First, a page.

he started the Rast Goftar (Truth Teller), a
Gujarati weekly which was known for its advanced
and progressive views, and edited it for two
In 1883 he started the Voice of India in Bombay
and later incorporated it into the Indian Spectator.
He contributed articles to newspapers and magazines
in England like the Commerce, the India, the
Contemporary Reviews,the Daily News, the Manchester
Guardian, the Weekly News and Chronicle and
the Pearsons Magazine. The Gujarati paper
Samachar Darpan published a series of articles
by him entitled Dialogues of Socrates
In 1878 he published a pamphlet, Poverty
of India, later revised and enlarged in
the form of a book published in 1901 from London,
under the title Poverty and un-British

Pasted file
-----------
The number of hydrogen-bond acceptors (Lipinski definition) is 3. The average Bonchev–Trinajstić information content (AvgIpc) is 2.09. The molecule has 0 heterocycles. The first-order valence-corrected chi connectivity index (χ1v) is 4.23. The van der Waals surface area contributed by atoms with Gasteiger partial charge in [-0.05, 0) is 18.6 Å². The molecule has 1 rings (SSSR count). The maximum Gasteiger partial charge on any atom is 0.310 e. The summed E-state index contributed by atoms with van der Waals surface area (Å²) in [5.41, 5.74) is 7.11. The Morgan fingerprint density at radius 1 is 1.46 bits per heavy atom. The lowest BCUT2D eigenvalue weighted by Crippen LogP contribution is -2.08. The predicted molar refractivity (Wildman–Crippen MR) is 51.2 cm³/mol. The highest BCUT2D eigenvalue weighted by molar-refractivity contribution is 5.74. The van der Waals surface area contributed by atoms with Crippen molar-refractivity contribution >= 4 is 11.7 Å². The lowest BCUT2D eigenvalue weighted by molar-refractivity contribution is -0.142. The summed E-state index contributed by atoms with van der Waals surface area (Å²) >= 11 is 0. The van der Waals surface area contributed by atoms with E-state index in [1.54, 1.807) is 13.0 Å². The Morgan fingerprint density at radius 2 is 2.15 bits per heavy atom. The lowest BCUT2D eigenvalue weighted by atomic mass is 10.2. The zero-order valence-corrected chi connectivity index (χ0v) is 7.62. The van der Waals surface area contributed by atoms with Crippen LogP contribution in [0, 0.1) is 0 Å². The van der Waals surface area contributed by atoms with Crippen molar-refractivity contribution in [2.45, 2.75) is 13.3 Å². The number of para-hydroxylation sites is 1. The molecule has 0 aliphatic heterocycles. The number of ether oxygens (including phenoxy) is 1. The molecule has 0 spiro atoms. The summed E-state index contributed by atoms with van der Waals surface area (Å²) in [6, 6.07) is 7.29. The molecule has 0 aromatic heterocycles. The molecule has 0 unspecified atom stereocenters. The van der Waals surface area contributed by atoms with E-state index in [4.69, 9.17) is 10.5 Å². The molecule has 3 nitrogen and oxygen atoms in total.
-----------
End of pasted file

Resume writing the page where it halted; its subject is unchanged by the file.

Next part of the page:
Rule in India. He is known in the history of
Indian economic thought for his pioneering work
in assessing Indias national income, Under
the title Dadabhai Naorojis Speeches
and Writings, G.A. Natesan & Co.,
Madras, Published various learned papers which
he wrote and read before different societies.
Under the title The Right of Labour
Dadabhai had formulated and published a scheme
for the establishment of Industrial Commissioners
course and for the recognition of labours
right to protection. If passed into law, it
would have ensured justice to all wage earners
and industrial peace.
He founded the Framji Institute after he left
India for London to join business, the Irani
Fund, the Parsi Gymnasium, the Widow Remarriage
Asociation and the Victoria and Albert Museum,
1851. He founded several important organizations
and belonged to many leading societies and institutions,
both in India and the U.K. Some of the important
organisations which he helped to found are the
Indian National Congress, the East Indian Association
London, the Royal Asiatic Society of Bombay
and so on.
In personal life Dadabhai was simple, dignified
and of a helpful disposition. His letters, which